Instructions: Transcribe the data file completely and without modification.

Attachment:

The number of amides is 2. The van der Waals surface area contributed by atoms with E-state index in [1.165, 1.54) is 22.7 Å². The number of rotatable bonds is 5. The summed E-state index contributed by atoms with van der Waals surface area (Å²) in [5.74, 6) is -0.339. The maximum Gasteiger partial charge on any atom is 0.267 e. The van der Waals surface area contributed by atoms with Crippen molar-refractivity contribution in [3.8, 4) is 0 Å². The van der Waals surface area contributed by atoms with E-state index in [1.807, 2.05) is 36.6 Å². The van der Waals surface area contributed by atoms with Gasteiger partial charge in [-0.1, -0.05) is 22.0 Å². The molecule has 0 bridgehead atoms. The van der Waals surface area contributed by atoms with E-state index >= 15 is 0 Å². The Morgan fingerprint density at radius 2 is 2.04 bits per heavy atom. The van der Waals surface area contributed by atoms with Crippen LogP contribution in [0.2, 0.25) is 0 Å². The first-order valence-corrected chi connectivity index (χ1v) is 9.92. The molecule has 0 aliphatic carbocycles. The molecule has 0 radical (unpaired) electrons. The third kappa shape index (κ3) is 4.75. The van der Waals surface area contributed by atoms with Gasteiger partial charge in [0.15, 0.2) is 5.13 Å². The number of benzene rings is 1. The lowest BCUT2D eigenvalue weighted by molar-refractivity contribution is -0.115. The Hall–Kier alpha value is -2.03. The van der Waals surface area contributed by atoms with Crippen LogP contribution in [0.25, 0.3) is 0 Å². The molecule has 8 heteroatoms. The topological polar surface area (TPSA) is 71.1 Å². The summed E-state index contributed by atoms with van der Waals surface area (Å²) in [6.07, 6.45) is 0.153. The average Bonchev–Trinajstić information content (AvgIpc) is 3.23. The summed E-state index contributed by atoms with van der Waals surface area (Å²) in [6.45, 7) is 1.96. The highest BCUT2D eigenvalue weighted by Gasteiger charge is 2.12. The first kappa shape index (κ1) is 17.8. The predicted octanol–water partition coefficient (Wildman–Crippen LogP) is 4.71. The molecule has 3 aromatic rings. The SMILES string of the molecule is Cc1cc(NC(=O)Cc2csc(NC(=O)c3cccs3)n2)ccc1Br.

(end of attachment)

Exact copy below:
The number of amides is 2. The van der Waals surface area contributed by atoms with E-state index in [1.165, 1.54) is 22.7 Å². The number of rotatable bonds is 5. The summed E-state index contributed by atoms with van der Waals surface area (Å²) in [5.74, 6) is -0.339. The maximum Gasteiger partial charge on any atom is 0.267 e. The van der Waals surface area contributed by atoms with Crippen molar-refractivity contribution in [3.8, 4) is 0 Å². The van der Waals surface area contributed by atoms with E-state index in [1.807, 2.05) is 36.6 Å². The van der Waals surface area contributed by atoms with Gasteiger partial charge in [-0.1, -0.05) is 22.0 Å². The molecule has 0 bridgehead atoms. The van der Waals surface area contributed by atoms with E-state index >= 15 is 0 Å². The Morgan fingerprint density at radius 2 is 2.04 bits per heavy atom. The van der Waals surface area contributed by atoms with Crippen LogP contribution in [0.2, 0.25) is 0 Å². The first-order valence-corrected chi connectivity index (χ1v) is 9.92. The molecule has 0 aliphatic carbocycles. The molecule has 0 radical (unpaired) electrons. The third kappa shape index (κ3) is 4.75. The van der Waals surface area contributed by atoms with Gasteiger partial charge in [0.15, 0.2) is 5.13 Å². The number of benzene rings is 1. The lowest BCUT2D eigenvalue weighted by molar-refractivity contribution is -0.115. The Hall–Kier alpha value is -2.03. The van der Waals surface area contributed by atoms with Crippen LogP contribution in [0.25, 0.3) is 0 Å². The molecule has 8 heteroatoms. The topological polar surface area (TPSA) is 71.1 Å². The summed E-state index contributed by atoms with van der Waals surface area (Å²) in [6.07, 6.45) is 0.153. The average Bonchev–Trinajstić information content (AvgIpc) is 3.23. The summed E-state index contributed by atoms with van der Waals surface area (Å²) in [6.45, 7) is 1.96. The highest BCUT2D eigenvalue weighted by Gasteiger charge is 2.12. The first kappa shape index (κ1) is 17.8. The predicted octanol–water partition coefficient (Wildman–Crippen LogP) is 4.71. The molecule has 3 aromatic rings. The SMILES string of the molecule is Cc1cc(NC(=O)Cc2csc(NC(=O)c3cccs3)n2)ccc1Br.